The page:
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On this page: Erigone – Erigonus – Erigyius – Eriph Anis – Eriphus – Eriphyle – Eris

ERINNA.

ERIGONE £Hpiy6vq.) 1. A daughter of Icarius, seduced by Bacchus, who came into her father's house. (Ov. Met. vi. 125; Hygin. Fab. 130; comp. icarius.)

2. A daughter of Aegisthus and Clytaemnestra, and by Orestes the mother of Penthilus. (Paus. ii. 18. $ 5.) Hyginus (Fab. 122), on the other hand, relates that Orestes wanted to kill her like her mother, but that Artemis removed her to At­tica, and there made her her priestess. Others * state, that Erigone put an end to herself when she heard that Orestes was acquitted by the Areiopagus. (Diet. Cret. vi. 4.) A third Erigone is mentioned by Servius. (Ad Virg. Eclog. iv. 6.) [L. S.]

ERIGONUS, originally a colour-grinder to the painter Nealces, obtained so much knowledge of his master's art, that he became the teacher of the celebrated painter Pasias, the brother of the mo­ deller Aegineta. (Plin. xxxv. 11, s. 40. $.41.) From this statement it follows that he flourished about b. c. 240. [aegineta.] [P. S.]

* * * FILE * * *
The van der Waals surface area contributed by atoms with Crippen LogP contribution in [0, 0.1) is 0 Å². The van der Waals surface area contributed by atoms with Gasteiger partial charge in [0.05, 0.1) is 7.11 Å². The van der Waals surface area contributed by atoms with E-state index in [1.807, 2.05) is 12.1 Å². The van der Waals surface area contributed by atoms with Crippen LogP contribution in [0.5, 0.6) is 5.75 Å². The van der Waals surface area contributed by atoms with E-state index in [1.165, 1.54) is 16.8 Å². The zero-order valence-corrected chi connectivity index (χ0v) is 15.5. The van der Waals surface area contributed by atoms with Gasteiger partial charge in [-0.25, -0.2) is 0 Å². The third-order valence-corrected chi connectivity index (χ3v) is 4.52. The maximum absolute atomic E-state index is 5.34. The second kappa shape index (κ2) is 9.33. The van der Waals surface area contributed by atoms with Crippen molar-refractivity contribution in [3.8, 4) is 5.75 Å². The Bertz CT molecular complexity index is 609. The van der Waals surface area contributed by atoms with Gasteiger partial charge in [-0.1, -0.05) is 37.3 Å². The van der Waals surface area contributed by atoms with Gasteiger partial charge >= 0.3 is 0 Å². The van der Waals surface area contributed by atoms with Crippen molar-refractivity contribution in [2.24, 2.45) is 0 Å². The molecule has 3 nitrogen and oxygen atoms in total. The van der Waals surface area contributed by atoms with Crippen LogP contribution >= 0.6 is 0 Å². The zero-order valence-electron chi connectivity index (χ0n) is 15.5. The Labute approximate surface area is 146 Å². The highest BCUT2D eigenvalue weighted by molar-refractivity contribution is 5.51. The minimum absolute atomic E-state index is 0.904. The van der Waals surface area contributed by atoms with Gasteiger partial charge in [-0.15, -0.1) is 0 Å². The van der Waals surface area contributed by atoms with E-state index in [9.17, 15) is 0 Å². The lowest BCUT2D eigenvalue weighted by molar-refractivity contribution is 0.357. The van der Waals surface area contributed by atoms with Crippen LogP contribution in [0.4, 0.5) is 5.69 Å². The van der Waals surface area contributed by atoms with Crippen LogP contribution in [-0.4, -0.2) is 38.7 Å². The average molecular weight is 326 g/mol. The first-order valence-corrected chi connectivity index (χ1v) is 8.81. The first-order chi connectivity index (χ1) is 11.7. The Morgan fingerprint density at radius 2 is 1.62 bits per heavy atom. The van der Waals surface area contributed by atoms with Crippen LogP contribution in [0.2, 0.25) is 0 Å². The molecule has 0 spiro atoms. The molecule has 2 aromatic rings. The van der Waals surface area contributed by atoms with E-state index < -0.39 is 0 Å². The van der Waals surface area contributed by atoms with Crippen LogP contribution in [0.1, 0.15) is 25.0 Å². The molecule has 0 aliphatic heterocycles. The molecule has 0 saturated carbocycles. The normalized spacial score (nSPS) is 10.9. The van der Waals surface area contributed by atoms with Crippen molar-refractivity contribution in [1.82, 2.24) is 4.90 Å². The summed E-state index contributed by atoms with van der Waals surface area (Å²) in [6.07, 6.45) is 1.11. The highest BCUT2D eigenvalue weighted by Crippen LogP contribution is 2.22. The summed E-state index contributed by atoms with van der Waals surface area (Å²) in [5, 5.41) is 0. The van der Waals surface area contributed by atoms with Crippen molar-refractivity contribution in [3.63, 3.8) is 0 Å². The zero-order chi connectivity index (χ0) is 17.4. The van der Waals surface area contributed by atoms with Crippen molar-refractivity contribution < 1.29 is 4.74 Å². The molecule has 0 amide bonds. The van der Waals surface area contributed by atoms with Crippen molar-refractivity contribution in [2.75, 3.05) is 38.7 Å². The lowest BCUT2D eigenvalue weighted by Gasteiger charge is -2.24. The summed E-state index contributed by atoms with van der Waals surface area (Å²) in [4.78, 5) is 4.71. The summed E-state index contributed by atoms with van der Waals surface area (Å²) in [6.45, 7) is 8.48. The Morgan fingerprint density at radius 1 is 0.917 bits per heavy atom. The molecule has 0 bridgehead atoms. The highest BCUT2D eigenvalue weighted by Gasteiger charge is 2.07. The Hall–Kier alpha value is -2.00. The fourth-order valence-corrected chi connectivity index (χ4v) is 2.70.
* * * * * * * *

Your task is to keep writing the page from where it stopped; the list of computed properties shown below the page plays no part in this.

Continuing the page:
ERIGYIUS ('Epfymos, 'Epryfe), a Mytile-naean, son of Larichus, was an officer in Alexan­der's army. He had been driven into banishment by Philip because of his faithful attachment to Alexander, and returned when the latter came to the throne in b. c. 336. At the battle of Arbela, b. c. 331, he commanded the cavalry of the allies, as he did also when Alexander set out from Ec-batana in pursuit of Dareius, b. c. 330. In the same year Erigyius was entrusted with the com­mand of 'one of the three divisions with which Alexander invaded Hyrcania, and he was, too, among the generals sent against Satibarzanes, whom he slew in battle with his own hand. [caranus, No. 3.] In 329, together with Craterus and Hephaestion, and by the assistance of Aristander the soothsayer, he endeavoured to dissuade Alex­ander from crossing the Jaxartes against the Scy­thians. In 328 he fell in battle against the Bactrian fugitives. (Arr. Andb. iii. 6, 11, 20, 23, 28, iv. 4; Diod. xvii. 57; Curt. vi. 4. § 3, vii. 3. § 2, 4. §§ 32-40, 7. §§ 6-29, viii. 2. §40.) [E.E.] ERINNA ("Hpiwa). There, seem to have been two Greek poetesses of this name. 1. A contem­porary and friend of Sappho (about b. c. 612), who died at the age of nineteen, but left behind her poems which were thought worthy to rank with those of Homer. Her poems were of the epic class: the chief of them was entitled 'HAa/ofrnj, the Distaff: it consisted of three hundred lines, of which only four are extant. (Stob. Flor. cxviii. 4; Athen. vii. p. 283, d.; Bergk, Poet. Lyr. Graec. p. 632,) It was written in a dialect which was a mixture of the Doric and Aeolic, and which was spoken at Rhodes, where, or in the adjacent island of Telos, Erinna was born. She is also called a Lesbian and a Mytilenaean, on account of her re­sidence in Lefibos with Sappho. (Suidas, s. v,; Eustath. adM. ii. 726, p. 326.) There are several epigrams upon Erinna, in which her praise is ce­lebrated, and her untimely death is lamented. ( Brunck, Anal. vol. i. p. 241, n. 81, p. 218, n. 35, vol. ii. p. 19, n. 47, vol. iii. p. 261, n. 523,524, vol. ii. p. 460.) The passage last cited, which is from the Ecplirasis of Christodbrus (vv. 108—110) shews, that her statue was erected in the gymnasium of Zeuxippus at Byzantium. Her statue by Naucydes is men­tioned by Tatian. (Orat. ad Graec. 52, p. 113, Worth.) Three epigrams in the Greek Anthology are ascribed to her (Bi\mck9 Anal. vol. i. p. 58; Ja-